As the release for the hugely anticipated successor to the Moto 360 smartwatch nears, more and more buzz is naturally surfacing. And why shouldn’t it be? The original 360 blew up with a large fan-base right from the bat. It set the standard of how a quality smartwatch should be built, look, and feel. Motorola did it right.
But like typical with first-gen devices, it wasn’t perfect. The 360 was criticized for its lackluster internals, such as the old TI OMAP 3 SoC running it, probably chosen to cut down on costs. Unfortuntely, it seems like that decision has come back to bite Motorola, because they’ve had to delay the Android Wear 5.1.1 update due to performance issues.
The good news is that Motorola is set to make the needed updates to the 2nd-gen Moto 360 and have us jumping for joy once again. This is what we know so far:
The display on the original 360 received a couple knocks, due to the “flat tire” unusable area on the bottom of the screen (where the ambient light sensor resides) and the low resolution of 320 x 290 (only 205 ppi).
We’ve heard word that the next 360 will boast a 360 x 360 resolution. To compare, the LG Watch Urbane has a 320 x 320 (245 ppi) display, so the increase coming to the 360 should be welcomed.
Rumors have also said that Motorola has figured out how to fill up that flat tire with their design and utilize the entire 360 degrees for screen. And with the looming LG round smartwatches that already do this, it would be a smart move.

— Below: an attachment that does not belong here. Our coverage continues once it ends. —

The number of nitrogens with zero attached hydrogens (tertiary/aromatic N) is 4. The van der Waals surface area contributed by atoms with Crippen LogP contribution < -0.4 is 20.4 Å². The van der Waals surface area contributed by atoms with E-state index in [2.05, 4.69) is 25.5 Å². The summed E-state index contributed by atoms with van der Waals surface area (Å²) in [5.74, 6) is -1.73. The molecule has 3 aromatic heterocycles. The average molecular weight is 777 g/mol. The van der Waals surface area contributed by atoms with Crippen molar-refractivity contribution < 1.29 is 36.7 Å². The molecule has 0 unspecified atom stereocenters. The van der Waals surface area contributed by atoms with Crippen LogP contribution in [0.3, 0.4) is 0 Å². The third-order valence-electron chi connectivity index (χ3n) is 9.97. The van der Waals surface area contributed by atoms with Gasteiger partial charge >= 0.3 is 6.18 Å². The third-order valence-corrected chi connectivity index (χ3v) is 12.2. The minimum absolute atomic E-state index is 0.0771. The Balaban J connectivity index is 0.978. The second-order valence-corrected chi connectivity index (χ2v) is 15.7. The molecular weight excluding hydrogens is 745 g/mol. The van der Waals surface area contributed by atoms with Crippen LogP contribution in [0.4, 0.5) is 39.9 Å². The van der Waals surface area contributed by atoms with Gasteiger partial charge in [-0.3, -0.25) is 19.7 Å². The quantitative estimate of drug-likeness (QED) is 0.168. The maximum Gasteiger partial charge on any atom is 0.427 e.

Smaller size, more customization
One of the first leaks we saw about the new Moto 360 came from the Lenovo CEO, Yang Yuanqing, funny enough. He showed off a revealing pic centered around the magnitude of customization the 2nd-gen 360 will have:
What we saw here was two different sizes and various colors for metal and leather straps and frames. Seems like Moto Maker is going to go full-fledged with this one.
It is also known that Motorola’s SVP of Global Marketing and Communication stated that the next 360 will be smaller than the first version. Although it hasn’t been clarified if that meant a smaller variant or thinner device.
Our most recent visual leak was a bit of a curve ball, because the design portrayed differs from what Yang Yuanqing displayed for us.
Here we don’t see the straps lugs sticking out of the frame. This image hints at a sleek and thin watch with easily swappable bands. I’m left hoping that the devices in Yang Yuanqing’s teaser were only early prototypes.
It was unfortunate that we didn’t get to see the new Moto 360 at Google I/O this year. If you recall, it was unveiled in the event last year. But we do have a couple tidbits suggesting that a launch is imminent.
In a talk with the Telegraph, Yang Yuanqing said “…you may see in summer us launching some very exciting products, including phones and watches.” Also, the Bluetooth SIG for a “Motorola Android Device” was recently spotted, with a model number of BTMW03 (the original 360 had a model number of BTMW01).
Furthermore, price drops (like the Moto 360 $100 reduction) typically imply that a refresh is nearby.
Are you anxiously waiting as I am for the next Moto 360 to drop, or are you satisfied enough with the original?